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The Education Code currently provides that students enrolled in grades K through 3 may not be suspended pursuant to Education Code 48900(k).  Furthermore, no student regardless of grade level may be recommended for expulsion based on a violation of that provision.  Senate Bill (SB) 419, introduced by Sen. Nancy Skinner (D-Berkeley) on February 21, 2019, would expand the existing ban on suspensions for violations of 48900(k) to students enrolled in grades 4 through 8.  In addition, the ban would also extend to students enrolled in grades 9 through 12, but this provision is scheduled to sunset on January 1, 2025.  The proposed bill also applies the ban to charter schools.

A federal district court in Massachusetts recently ruled against Harvard University in an ongoing lawsuit filed on behalf of disabled individuals challenging the accessibility of online video content on the university’s websites. (National Association of the Deaf v. Harvard University (D. Mass. March 28, 2019) 2019 WL 1409302, No. 3:15-cv-30023-KAR.) On the same day, the court issued a similar ruling in a companion lawsuit against the Massachusetts Institute of Technology, relying on the rationale from the Harvard University decision. (National Association of the Deaf v. Massachusetts Institute of Technology (D. Mass. March 28, 2019) 2019 WL 1409301, No. 3:15-cv-30024-KAR.)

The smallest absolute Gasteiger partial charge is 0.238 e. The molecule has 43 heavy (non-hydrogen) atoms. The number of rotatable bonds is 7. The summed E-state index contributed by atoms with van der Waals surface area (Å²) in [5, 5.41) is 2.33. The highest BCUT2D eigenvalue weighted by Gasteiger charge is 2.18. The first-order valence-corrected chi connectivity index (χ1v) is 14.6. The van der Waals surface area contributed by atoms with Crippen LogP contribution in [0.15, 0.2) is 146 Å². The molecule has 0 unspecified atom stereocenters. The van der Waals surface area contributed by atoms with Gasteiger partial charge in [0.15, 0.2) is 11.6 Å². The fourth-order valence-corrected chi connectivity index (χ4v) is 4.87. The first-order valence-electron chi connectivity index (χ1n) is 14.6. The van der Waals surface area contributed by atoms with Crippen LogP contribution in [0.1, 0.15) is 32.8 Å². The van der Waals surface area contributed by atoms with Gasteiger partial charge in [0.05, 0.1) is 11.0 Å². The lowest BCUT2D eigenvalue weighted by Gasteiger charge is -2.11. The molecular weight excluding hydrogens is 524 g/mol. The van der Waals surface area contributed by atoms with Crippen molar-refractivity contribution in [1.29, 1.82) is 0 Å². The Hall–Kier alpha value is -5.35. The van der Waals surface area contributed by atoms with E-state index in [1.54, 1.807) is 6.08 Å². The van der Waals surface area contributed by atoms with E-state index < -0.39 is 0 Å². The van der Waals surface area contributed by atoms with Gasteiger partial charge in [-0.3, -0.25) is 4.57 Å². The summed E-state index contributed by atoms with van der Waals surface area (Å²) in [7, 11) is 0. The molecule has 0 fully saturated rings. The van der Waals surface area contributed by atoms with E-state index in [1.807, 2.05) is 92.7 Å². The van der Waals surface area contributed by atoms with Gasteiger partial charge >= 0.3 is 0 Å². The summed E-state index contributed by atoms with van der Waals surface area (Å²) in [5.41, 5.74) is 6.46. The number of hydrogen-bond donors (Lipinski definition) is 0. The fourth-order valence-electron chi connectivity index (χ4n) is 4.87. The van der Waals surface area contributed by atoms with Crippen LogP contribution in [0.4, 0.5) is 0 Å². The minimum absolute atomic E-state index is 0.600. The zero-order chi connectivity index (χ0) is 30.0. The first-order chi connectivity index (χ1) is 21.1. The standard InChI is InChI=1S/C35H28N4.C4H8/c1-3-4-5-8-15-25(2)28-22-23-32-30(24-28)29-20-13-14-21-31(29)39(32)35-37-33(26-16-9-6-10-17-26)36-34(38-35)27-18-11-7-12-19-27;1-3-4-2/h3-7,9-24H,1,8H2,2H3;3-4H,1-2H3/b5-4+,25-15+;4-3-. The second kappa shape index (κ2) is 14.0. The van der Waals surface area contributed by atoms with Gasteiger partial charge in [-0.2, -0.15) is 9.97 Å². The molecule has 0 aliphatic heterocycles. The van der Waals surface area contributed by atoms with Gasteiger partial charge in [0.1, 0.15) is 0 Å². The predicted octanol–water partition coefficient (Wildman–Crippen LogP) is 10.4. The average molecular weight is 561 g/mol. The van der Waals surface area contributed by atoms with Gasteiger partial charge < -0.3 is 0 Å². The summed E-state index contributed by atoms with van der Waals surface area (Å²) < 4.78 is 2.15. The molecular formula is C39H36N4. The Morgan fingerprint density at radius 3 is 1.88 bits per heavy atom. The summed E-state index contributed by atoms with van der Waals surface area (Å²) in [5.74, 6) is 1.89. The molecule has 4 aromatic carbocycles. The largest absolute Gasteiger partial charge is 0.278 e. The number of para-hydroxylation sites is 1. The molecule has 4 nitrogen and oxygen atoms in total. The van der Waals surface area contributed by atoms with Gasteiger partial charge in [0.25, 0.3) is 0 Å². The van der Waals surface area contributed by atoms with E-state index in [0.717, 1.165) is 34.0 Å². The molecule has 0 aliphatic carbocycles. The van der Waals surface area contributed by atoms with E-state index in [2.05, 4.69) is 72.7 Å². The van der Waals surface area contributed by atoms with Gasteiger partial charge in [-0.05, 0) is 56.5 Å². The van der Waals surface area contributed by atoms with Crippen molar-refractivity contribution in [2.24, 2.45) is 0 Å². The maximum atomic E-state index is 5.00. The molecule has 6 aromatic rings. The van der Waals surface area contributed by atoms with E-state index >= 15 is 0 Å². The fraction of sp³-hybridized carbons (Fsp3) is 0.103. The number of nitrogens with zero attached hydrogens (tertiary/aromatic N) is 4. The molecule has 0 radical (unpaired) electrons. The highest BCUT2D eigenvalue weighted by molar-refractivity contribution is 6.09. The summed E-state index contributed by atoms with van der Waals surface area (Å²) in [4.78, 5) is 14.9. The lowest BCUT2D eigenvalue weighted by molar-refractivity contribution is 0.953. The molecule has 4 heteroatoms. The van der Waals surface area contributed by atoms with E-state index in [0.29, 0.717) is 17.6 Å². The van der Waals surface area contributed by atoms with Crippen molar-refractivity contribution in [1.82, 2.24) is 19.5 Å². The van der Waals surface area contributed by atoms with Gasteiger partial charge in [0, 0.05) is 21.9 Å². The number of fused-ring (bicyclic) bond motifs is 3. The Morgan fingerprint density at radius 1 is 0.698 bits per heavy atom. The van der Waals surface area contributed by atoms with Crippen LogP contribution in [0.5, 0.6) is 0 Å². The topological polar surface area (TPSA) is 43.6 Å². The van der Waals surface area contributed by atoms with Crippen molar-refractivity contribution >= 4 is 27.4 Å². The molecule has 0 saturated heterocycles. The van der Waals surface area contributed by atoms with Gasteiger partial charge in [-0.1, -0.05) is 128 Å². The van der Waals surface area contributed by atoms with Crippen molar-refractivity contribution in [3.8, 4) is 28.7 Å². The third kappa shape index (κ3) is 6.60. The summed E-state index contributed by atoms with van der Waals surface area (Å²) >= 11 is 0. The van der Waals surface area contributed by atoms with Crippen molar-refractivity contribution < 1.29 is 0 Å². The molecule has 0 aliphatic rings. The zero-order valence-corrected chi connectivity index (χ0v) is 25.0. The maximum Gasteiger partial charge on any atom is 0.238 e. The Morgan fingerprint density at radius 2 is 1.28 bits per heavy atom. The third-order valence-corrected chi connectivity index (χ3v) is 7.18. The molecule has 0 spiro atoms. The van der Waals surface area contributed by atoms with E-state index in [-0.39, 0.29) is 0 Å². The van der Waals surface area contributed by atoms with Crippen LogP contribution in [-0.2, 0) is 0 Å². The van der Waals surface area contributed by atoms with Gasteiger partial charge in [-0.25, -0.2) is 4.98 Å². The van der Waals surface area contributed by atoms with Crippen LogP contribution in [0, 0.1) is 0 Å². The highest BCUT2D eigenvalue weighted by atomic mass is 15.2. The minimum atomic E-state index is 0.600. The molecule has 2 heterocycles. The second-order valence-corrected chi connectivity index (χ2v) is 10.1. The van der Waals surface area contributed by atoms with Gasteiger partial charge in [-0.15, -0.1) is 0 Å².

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As the #MeToo Movement placed a glaring spotlight on the continuing problem of sexual harassment in the workplace, outgoing California Governor Jerry Brown signed several bills aimed at curbing harassment. All of them impact California employers, both public and private.

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